‘Alice Beatrice Adams. From a complication of disease, Miss Alice Beatrice Adams passed away yesterday afternoon at the residence of her mother, Mrs. W. H. Adams, Foster Avenue, city. Deceased was an estimable young lady who had many friends in this city who deeply regret her demise. Miss Adams was previous to her illness engaged as a saleslady in the shoe store of her brother, Mr. W. O. Adams, and was deservedly popular with the public. She was a member of the Baptist Church. A mother and brother, W. O., of this city, and two sisters, Mrs. Rev. A. N. Braund, of Three Rivers, Mich., and Mrs. C. A. Moore, of this city, survive, and to them will be extended the sincere sympathy of many friends.’

‘Karl J. Stortts. Karl J. Stortts, who passed away at the home of Mrs. Wilson, his grandmother, at 67 Cedar Street, was born in Valleyfield, Quebec, in the year 1899. He was the only son of Raphael Stortts. His boyhood days were spent at Wellington, Prince Edward County, where he was a member of the Methodist Sabbath School and Young People’s Society. After finishing his education at Belleville High School he entered the Bank of Nova Scotia continuing with that institution until he attained a trustworthy and prominent position.

He came to this city for a few holidays, the first obtainable since the outbreak of the war. He was a promising young man of sterling character, good judgment and strict morals. He leaves a sorrowing father, his mother having predeceased him some years ago. “Surely man is as the flower that come forth and is cut down.”

Yesterday afternoon the body was taken to Picton for interment. Rev. J. N. Clarry conducted services at the home of Mrs. Wilson and Rev. Mr. Brown officiated at the interment. The bearers were immediate relatives of the deceased.’ ”

The Intelligencer October 22, 1918 (page 7)

“Pte. Ransom Wounded. Mr. Henry Ransom, residing at 292 Charles street, city is in receipt of the following telegram from the Director of Records: ‘Sincerely regret to inform you 304221 Pte. Chas Henry Ransom, infantry, officially reported admitted 2 Australian General Hospital, Wimereux, Oct. 13, gunshot wounds, multiple.’ Pte. Ransom enlisted and left Belleville with the 155th Battalion, and on August 17th of this year was gassed. The many friends of the young man in Belleville will hope for his recovery.”

The Intelligencer October 22, 1918 (page 7)

Mackenzie Waters

“Awarded Military Cross. Mr. D. M. Waters, of this city, received a cable this morning from his son, Capt. Mackenzie Waters, who was wounded on Sept. 27th, saying: ‘Doing splendidly. At Perkins-Bull hospital. Got Military Cross.”

The Intelligencer October 22, 1918 (page 7)

“ ‘Flu’ Vaccine Here. A limited quantity of influenza preventative vaccine has been received by Dr. Clinton, Provincial Board of Health representative for this district, and can be obtained from him by physicians requiring the same. Some of the local physicians have already been using the vaccine.”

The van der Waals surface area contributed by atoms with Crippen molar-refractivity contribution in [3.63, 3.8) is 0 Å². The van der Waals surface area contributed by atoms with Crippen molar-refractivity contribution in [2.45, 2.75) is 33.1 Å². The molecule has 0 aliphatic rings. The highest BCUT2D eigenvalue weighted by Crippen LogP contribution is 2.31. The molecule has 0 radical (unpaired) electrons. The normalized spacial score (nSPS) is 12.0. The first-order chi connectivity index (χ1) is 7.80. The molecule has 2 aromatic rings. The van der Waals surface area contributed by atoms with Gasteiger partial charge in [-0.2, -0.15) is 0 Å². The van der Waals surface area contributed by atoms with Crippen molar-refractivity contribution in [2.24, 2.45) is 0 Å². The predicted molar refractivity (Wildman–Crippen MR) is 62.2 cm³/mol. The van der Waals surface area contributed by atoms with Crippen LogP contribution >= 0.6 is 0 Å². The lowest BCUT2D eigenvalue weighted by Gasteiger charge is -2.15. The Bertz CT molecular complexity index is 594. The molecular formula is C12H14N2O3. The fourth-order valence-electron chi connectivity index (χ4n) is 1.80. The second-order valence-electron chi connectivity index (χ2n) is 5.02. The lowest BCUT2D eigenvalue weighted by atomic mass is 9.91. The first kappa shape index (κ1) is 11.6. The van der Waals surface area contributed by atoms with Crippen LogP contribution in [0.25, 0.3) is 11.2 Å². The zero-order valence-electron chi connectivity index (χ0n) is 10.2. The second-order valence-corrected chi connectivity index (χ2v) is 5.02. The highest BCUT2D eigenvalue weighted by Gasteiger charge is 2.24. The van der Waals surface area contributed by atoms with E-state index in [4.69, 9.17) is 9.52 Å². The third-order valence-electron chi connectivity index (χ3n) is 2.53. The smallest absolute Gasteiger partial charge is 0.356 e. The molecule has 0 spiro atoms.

The Intelligencer October 22, 1918 (page 7)

“Pte. Steward Died of Wounds. The following is the official message received by Mrs. Charles Steward, residing at 7 Pine street, in reference to the death of her son: ‘Deeply regret to inform you 636892 Pte. Jos. Jas. Steward, machine gun corps, officially reported died of wounds, 22 casualty clearing station. Oct. 11, gunshot wound, leg.’

Pte. Steward enlisted and went overseas with the 155th Battalion from this city. He was a popular young man and his many friends will regret to learn of his death. To the bereaved will be extended the heartfelt sympathy of all citizens.”

[Note: Private Joseph James Steward died on October 11, 1918. He is commemorated on Page 507 of the First World War Book of Remembrance.]

The Intelligencer October 22, 1918 (page 8)

Ad for Thompson Funeral Directors

“Our complete Motor Equipment enables us to serve any distance without additional cost.

The Wm. Thompson Co. Embalmers and Funeral Directors. Night phone 295, Private Chapel, Day phone 62.”

The Intelligencer October 22, 1918 (page 8)

“Pneumonia Jackets. An emergency committee of The Canadian War Contingent Association, 62 West Bridge St., will endeavor to supply free of charge Pneumonia Jackets and other necessary supplies to Doctors and those caring for the sick during the present epidemic. Phone 499—167—600. Donations for above will be gratefully received.”

The Intelligencer October 22, 1918 (page 8)

“$6,000 Grant To Y.M.C.A. War Work Rescinded By City Council. Ald. Robinson moved, seconded by Ald. St. Charles that the motion passed on April 8th, 1918, granting $6,000 to the Y. M. C. A. be rescinded and is hereby rescinded.

Ald. Robinson spoke strongly in support of the motion and read a letter which Ald. Donohue had received from a soldier who is at the front, which stated that the writer had never received anything free from the Y.M.C.A. The Alderman said he had heard that the boys over there were having a jolly good time and living on the fat of the land. He had also heard of 75 cents being charged for a dish of ice cream by the Y.M.C.A. He did not think it right to give the money, especially as the K. of C. had not asked for a grant and they would have to help pay for the grant if it was made. …

Ald. Treverton did not think it was right to ridicule an institution like the Y.M.C.A., which has done and is doing good work.

The motion of Ald. Robinson prevailed, those voting for it being Aldermen Robinson, St. Charles, Hagerman and Hanna.”